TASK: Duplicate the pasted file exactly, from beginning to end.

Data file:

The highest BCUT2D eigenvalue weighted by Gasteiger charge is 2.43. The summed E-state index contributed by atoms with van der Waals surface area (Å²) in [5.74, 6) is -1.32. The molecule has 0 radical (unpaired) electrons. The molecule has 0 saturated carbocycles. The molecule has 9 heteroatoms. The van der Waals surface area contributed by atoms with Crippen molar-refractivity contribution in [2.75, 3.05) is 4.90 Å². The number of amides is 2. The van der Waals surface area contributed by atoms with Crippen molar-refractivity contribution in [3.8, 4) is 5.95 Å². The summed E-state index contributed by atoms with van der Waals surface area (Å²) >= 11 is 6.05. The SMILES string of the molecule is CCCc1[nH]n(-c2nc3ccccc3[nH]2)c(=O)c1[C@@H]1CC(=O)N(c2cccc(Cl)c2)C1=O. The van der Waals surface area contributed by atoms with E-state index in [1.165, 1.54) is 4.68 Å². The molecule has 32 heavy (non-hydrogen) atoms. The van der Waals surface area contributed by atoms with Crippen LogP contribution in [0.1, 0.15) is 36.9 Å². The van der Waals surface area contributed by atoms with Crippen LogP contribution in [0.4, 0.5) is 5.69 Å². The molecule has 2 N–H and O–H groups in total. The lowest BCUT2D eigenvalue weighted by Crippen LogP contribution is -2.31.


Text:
The highest BCUT2D eigenvalue weighted by Gasteiger charge is 2.43. The summed E-state index contributed by atoms with van der Waals surface area (Å²) in [5.74, 6) is -1.32. The molecule has 0 radical (unpaired) electrons. The molecule has 0 saturated carbocycles. The molecule has 9 heteroatoms. The van der Waals surface area contributed by atoms with Crippen molar-refractivity contribution in [2.75, 3.05) is 4.90 Å². The number of amides is 2. The van der Waals surface area contributed by atoms with Crippen molar-refractivity contribution in [3.8, 4) is 5.95 Å². The summed E-state index contributed by atoms with van der Waals surface area (Å²) >= 11 is 6.05. The SMILES string of the molecule is CCCc1[nH]n(-c2nc3ccccc3[nH]2)c(=O)c1[C@@H]1CC(=O)N(c2cccc(Cl)c2)C1=O. The van der Waals surface area contributed by atoms with E-state index in [1.165, 1.54) is 4.68 Å². The molecule has 32 heavy (non-hydrogen) atoms. The van der Waals surface area contributed by atoms with Crippen LogP contribution in [0.1, 0.15) is 36.9 Å². The van der Waals surface area contributed by atoms with Crippen LogP contribution in [0.4, 0.5) is 5.69 Å². The molecule has 2 N–H and O–H groups in total. The lowest BCUT2D eigenvalue weighted by Crippen LogP contribution is -2.31.